Binary Domain

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a game by Ryu ga Gotoku Studio
Platforms: XBox 360, PC, Playstation 3 (2012)
Editor Rating: 8.3/10, based on 2 reviews
User Rating: 9.3/10 - 6 votes
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See also: Third-Person Shooter Games, Cyberpunk Games, Nonlinear Narrative Games
Binary Domain
Binary Domain
Binary Domain
Binary Domain

Third-person shooters are a dime a dozen and have been ever since the turn of the millennium. While the formula has been almost perfected by this point, the trial-and-error phase of the late 2000s and early 2010s seen games like Binary Domain released. This title, developed by Ryu Ga Gotoku Studio and published by Sony, was a very interesting concept that at the time draw a lot of interest.

Set in a world where mass flooding had left large portions of our planet unusable, robots are the dominant worker economy. The game was thought up by Yakuza creator Toshihiro Nagoshi, and the end result is an interesting – if flawed – title that introduced concepts such as actions having consequences, squad-based management, and a player trust system that was built upon your actions. Did it all work?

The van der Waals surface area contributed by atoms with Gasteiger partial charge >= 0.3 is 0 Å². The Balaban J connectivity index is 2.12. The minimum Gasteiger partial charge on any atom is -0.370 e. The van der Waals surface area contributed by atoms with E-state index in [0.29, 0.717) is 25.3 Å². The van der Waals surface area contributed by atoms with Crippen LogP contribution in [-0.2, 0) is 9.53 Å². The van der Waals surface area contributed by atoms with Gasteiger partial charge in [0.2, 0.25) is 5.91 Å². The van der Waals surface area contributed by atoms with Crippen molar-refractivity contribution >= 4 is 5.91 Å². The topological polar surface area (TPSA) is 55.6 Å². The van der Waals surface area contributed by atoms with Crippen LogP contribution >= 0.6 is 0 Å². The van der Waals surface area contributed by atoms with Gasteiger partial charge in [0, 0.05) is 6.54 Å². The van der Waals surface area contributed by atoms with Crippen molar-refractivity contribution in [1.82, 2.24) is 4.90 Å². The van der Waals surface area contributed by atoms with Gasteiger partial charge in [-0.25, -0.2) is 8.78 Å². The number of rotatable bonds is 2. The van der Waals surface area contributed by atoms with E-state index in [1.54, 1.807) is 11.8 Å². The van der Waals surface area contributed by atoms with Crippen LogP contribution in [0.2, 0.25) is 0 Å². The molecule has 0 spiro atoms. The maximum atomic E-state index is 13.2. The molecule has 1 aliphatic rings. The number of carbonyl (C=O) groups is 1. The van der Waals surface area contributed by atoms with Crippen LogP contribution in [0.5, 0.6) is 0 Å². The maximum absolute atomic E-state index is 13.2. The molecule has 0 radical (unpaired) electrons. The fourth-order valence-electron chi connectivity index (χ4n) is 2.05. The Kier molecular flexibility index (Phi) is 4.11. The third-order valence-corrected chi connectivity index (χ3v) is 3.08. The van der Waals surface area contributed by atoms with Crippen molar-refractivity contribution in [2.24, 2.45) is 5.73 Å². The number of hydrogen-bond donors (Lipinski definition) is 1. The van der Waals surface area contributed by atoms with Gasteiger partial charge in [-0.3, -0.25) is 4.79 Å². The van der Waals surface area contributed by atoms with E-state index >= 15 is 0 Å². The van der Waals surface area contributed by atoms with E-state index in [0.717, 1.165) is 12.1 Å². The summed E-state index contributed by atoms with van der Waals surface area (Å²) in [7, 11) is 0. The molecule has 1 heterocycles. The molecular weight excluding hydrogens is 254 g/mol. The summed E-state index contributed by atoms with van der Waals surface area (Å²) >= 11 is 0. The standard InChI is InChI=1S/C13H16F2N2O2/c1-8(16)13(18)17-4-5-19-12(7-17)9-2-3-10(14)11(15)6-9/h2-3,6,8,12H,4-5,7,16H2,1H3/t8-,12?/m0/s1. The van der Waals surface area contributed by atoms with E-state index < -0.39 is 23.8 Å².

An exciting idea, well realised

What to say about Binary Domain? For one, it was a very interesting concept at the time. The squad-based nature of the game was quite interesting, probably reminding older gamers of something like Conflict: Desert Storm or even the SOCOM series. The plot itself is rather basic once you get beyond the general concept being quite unique, but for a title released when it was this was somewhat innovative.

The main problems with Binary Domain came from its dreadful implementation of some of its more unique systems. For example, a voice recognition system was inconsistent at best, and many found that the general level of AI standard – for both enemies and allies – was poor. However, the storylines interactive nature and the fact that the moment to moment gameplay was fun helped to disguise somewhat bland level design. Binary Domain used some interesting concepts such as noise being a key element in being discovered during combat. However, Binary Domain does a lot more right than it does wrong.

A solid example of third person squad combat done well (8/10)

Squad-based games are quite common, but good ones are surprisingly rare. This is especially the case with many of the titles released around the time of Binary Domain. While the game often falls flat with a somewhat obvious story and bland level design, the actual combat and gameplay is fun and engaging. This keeps you involved in a lot of different sections, and ensures that you spend plenty of time engaging in squad management and the actual fun part – the action!